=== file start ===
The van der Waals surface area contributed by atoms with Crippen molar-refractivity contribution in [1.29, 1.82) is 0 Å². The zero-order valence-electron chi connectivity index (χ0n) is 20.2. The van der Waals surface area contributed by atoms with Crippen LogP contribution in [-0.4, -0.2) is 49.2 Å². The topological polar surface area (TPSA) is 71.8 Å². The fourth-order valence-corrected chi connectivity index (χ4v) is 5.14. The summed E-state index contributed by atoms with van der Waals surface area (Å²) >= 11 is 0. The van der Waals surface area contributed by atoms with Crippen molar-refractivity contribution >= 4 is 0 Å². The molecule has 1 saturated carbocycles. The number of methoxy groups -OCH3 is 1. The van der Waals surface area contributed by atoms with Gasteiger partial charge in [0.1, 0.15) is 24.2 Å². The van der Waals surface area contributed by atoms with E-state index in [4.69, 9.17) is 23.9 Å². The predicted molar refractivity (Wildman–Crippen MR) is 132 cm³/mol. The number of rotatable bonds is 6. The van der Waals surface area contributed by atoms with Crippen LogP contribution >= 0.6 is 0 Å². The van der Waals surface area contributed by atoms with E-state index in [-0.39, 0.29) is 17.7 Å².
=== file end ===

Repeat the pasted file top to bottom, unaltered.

The van der Waals surface area contributed by atoms with Crippen molar-refractivity contribution in [1.29, 1.82) is 0 Å². The zero-order valence-electron chi connectivity index (χ0n) is 20.2. The van der Waals surface area contributed by atoms with Crippen LogP contribution in [-0.4, -0.2) is 49.2 Å². The topological polar surface area (TPSA) is 71.8 Å². The fourth-order valence-corrected chi connectivity index (χ4v) is 5.14. The summed E-state index contributed by atoms with van der Waals surface area (Å²) >= 11 is 0. The van der Waals surface area contributed by atoms with Crippen molar-refractivity contribution >= 4 is 0 Å². The molecule has 1 saturated carbocycles. The number of methoxy groups -OCH3 is 1. The van der Waals surface area contributed by atoms with Gasteiger partial charge in [0.1, 0.15) is 24.2 Å². The van der Waals surface area contributed by atoms with E-state index in [4.69, 9.17) is 23.9 Å². The predicted molar refractivity (Wildman–Crippen MR) is 132 cm³/mol. The number of rotatable bonds is 6. The van der Waals surface area contributed by atoms with Crippen LogP contribution >= 0.6 is 0 Å². The van der Waals surface area contributed by atoms with E-state index in [-0.39, 0.29) is 17.7 Å².